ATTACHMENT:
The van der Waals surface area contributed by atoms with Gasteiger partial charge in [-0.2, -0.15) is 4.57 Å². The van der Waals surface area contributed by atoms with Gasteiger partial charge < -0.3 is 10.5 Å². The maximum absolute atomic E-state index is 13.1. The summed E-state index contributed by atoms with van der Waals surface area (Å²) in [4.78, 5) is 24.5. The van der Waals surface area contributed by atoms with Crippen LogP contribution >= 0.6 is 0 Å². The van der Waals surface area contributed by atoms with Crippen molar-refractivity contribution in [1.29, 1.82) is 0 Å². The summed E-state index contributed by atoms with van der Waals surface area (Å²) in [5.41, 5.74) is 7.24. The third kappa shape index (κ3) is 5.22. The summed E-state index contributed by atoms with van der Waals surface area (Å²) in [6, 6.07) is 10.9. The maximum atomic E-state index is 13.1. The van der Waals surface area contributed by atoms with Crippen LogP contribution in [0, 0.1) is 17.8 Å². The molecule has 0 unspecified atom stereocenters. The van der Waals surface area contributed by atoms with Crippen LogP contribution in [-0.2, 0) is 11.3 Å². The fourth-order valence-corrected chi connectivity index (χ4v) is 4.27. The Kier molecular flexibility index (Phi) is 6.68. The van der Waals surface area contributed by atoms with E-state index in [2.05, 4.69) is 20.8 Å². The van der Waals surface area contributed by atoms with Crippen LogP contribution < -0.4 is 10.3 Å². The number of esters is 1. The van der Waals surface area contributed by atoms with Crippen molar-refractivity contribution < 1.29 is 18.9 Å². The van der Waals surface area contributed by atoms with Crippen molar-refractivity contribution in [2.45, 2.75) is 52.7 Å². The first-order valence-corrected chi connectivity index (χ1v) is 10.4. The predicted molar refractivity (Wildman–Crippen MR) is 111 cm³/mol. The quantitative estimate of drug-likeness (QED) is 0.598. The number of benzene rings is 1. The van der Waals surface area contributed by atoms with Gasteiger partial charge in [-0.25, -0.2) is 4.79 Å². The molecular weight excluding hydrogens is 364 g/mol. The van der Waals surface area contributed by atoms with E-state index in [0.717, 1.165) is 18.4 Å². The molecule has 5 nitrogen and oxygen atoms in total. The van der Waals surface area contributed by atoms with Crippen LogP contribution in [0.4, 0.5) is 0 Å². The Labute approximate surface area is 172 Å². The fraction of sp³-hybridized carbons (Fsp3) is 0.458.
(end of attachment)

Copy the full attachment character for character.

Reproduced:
The van der Waals surface area contributed by atoms with Gasteiger partial charge in [-0.2, -0.15) is 4.57 Å². The van der Waals surface area contributed by atoms with Gasteiger partial charge < -0.3 is 10.5 Å². The maximum absolute atomic E-state index is 13.1. The summed E-state index contributed by atoms with van der Waals surface area (Å²) in [4.78, 5) is 24.5. The van der Waals surface area contributed by atoms with Crippen LogP contribution >= 0.6 is 0 Å². The van der Waals surface area contributed by atoms with Crippen molar-refractivity contribution in [1.29, 1.82) is 0 Å². The summed E-state index contributed by atoms with van der Waals surface area (Å²) in [5.41, 5.74) is 7.24. The third kappa shape index (κ3) is 5.22. The summed E-state index contributed by atoms with van der Waals surface area (Å²) in [6, 6.07) is 10.9. The maximum atomic E-state index is 13.1. The van der Waals surface area contributed by atoms with Crippen LogP contribution in [0, 0.1) is 17.8 Å². The molecule has 0 unspecified atom stereocenters. The van der Waals surface area contributed by atoms with Crippen LogP contribution in [-0.2, 0) is 11.3 Å². The fourth-order valence-corrected chi connectivity index (χ4v) is 4.27. The Kier molecular flexibility index (Phi) is 6.68. The van der Waals surface area contributed by atoms with E-state index in [2.05, 4.69) is 20.8 Å². The van der Waals surface area contributed by atoms with Crippen LogP contribution < -0.4 is 10.3 Å². The number of esters is 1. The van der Waals surface area contributed by atoms with Crippen molar-refractivity contribution < 1.29 is 18.9 Å². The van der Waals surface area contributed by atoms with Crippen molar-refractivity contribution in [2.45, 2.75) is 52.7 Å². The first-order valence-corrected chi connectivity index (χ1v) is 10.4. The predicted molar refractivity (Wildman–Crippen MR) is 111 cm³/mol. The quantitative estimate of drug-likeness (QED) is 0.598. The number of benzene rings is 1. The van der Waals surface area contributed by atoms with Gasteiger partial charge in [-0.25, -0.2) is 4.79 Å². The molecular weight excluding hydrogens is 364 g/mol. The van der Waals surface area contributed by atoms with E-state index in [0.717, 1.165) is 18.4 Å². The molecule has 5 nitrogen and oxygen atoms in total. The van der Waals surface area contributed by atoms with Crippen LogP contribution in [0.4, 0.5) is 0 Å². The Labute approximate surface area is 172 Å². The fraction of sp³-hybridized carbons (Fsp3) is 0.458.